In this example, we have the mutation outcome "NO_COVERAGE", meaning that there is no test to execute this line of code. Here is a set of possible outcomes of a mutation. The green lines are lines where every mutant has been killed.

There is a summary at the end of each file detailing the mutants killed and the ones that survived.

Improving the speed

As you can imagine, a build time of 1 hour and 5 minutes is not one that we can accept in our daily working life, so I want to give you some ideas about the options you have to reduce build times.

Skip specific modules

Sometimes it makes sense to skip specific modules, as they are not maintained anymore (e.g., a legacy module that is a blackbox for developers). Skipping these modules resulted in a mutation build of 50 minutes.

Set maximum mutations per class

Reducing the number to 5 shortens the build time by half. I would not recommend this option. The build is still much too long to add to the normal build, and you have to accept that fewer quality issues can be found.

Configure mutators

As is the case with the reduction of the mutations per class, I would not recommend reducing the number of mutators. I would prefer to raise the number of mutators when there is a high number of mutants to be killed in a specific module.

Run multithreaded

I tried to run the whole build with the threads option using two and four threads, but I could not realize any significant change regarding the performance of the build. The build was nearly identical to using a single thread. However, just play around to get your perfect configuration.

withHistory option

Depending on how much you change, this feature reduces the build time to a dramatic degree. Trying a slight program change resulted in a build time for this module of 1 min and 30 seconds, instead of 4 min 30 seconds. The other modules finished after only a few seconds because PIT detected no changes.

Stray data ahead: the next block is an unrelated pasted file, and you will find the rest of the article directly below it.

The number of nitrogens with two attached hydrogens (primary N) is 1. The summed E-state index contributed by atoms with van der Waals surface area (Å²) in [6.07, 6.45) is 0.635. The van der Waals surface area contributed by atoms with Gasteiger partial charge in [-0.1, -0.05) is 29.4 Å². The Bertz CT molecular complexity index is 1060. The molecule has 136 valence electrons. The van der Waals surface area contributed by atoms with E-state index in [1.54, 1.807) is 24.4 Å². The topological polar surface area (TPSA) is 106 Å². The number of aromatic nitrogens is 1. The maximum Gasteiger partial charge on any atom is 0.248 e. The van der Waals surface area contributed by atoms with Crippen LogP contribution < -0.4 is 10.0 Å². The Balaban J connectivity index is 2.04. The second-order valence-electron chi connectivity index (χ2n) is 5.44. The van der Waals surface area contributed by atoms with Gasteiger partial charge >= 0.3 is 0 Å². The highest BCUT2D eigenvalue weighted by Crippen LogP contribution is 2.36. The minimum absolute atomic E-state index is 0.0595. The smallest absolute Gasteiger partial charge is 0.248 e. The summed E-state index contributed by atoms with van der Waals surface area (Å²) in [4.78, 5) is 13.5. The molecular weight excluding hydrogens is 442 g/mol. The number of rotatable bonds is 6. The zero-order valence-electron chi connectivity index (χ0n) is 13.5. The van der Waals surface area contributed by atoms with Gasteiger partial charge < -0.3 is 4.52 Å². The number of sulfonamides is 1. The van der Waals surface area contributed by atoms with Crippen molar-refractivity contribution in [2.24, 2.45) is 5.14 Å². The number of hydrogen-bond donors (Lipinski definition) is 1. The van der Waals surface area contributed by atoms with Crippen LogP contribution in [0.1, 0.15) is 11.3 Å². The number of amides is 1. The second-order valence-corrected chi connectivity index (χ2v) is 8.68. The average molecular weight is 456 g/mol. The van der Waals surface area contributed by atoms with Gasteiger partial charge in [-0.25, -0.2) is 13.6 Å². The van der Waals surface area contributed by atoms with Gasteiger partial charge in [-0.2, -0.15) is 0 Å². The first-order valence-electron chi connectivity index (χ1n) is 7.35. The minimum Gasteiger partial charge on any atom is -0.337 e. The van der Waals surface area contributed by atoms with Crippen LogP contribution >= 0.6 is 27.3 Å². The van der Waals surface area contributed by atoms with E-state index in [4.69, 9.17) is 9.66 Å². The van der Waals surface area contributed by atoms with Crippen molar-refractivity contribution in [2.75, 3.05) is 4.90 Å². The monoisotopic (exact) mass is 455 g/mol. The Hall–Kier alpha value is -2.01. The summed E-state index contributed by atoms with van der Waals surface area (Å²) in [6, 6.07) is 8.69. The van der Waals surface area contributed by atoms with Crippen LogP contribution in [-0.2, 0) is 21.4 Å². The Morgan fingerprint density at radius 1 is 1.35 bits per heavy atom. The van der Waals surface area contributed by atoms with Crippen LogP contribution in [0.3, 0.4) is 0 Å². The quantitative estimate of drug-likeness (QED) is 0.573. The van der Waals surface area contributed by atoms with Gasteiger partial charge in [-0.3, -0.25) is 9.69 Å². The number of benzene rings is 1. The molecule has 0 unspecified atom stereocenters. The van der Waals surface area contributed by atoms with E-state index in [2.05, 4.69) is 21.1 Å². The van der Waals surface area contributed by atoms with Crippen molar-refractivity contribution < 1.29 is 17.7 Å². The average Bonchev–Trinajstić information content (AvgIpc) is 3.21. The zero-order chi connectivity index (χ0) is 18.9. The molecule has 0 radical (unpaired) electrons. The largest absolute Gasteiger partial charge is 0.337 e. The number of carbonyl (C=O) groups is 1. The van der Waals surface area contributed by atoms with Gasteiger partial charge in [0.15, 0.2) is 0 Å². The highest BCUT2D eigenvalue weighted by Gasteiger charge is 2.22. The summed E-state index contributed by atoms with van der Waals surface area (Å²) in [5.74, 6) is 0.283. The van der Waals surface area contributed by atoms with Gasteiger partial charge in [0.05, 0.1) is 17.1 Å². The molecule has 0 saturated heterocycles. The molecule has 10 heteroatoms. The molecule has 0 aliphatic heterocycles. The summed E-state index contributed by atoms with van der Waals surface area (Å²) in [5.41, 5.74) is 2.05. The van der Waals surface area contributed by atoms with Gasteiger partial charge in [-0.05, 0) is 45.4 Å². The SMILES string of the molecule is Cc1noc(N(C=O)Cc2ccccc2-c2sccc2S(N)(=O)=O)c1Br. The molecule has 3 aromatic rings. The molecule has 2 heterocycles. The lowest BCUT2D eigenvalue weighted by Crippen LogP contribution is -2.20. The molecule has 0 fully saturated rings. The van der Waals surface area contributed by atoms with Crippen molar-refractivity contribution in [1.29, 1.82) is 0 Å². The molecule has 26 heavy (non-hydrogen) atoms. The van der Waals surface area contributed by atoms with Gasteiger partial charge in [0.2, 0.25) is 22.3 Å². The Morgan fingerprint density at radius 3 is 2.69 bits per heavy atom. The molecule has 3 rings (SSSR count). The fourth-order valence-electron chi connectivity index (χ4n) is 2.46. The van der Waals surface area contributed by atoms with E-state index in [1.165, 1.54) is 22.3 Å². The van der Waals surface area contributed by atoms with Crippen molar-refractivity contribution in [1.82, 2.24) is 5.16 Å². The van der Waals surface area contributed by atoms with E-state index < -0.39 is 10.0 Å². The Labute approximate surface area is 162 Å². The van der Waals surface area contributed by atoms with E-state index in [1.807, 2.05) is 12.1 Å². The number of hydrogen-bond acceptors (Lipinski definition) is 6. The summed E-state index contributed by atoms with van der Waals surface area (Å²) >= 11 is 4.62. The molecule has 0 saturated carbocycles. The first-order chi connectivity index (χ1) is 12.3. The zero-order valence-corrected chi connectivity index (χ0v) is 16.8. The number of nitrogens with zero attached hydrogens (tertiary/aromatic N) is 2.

Only files that have a given status within the used VCS are considered. If there are no files within this status, then an info message will be logged to the console as follows:

[INFO] No modified files found - nothing to mutation test, analyseLastCommit=false

Integrating into an existing large (legacy) application

As you can see, it is quite hard and somewhat unpleasant to introduce mutation testing into the normal build process, as it is computationally expensive. However, it is a very useful tool for measuring the quality of your tests.

Earn developers’ commitment

First, if every developer writes new code or changes code, he or she should be responsible for writing tests that prove the changes/new code. It is possible to measure the quality of the written tests by executing mutation tests using the scmMutationCoverage option to gather quick results. Before checking in new code or changes, a specific number of mutants should be killed with tests in order to add only qualitative tests to the application.

Introduce sonar build with mutation test coverage

You should introduce a sonar build that executes a whole mutation test build. With this approach, you will be able to specify mutation thresholds to configure what percentage of mutants must be killed in order to get a successful build. This threshold can be specified for each module. I would recommend a high threshold for newly created modules (such as 90%) and a smaller one for existing modules. Use at least the current percentage of mutation coverage, so as not to lower the test quality. If everyone follows the instructions for mutation testing of new/changed code, you should be able to raise this value from time to time.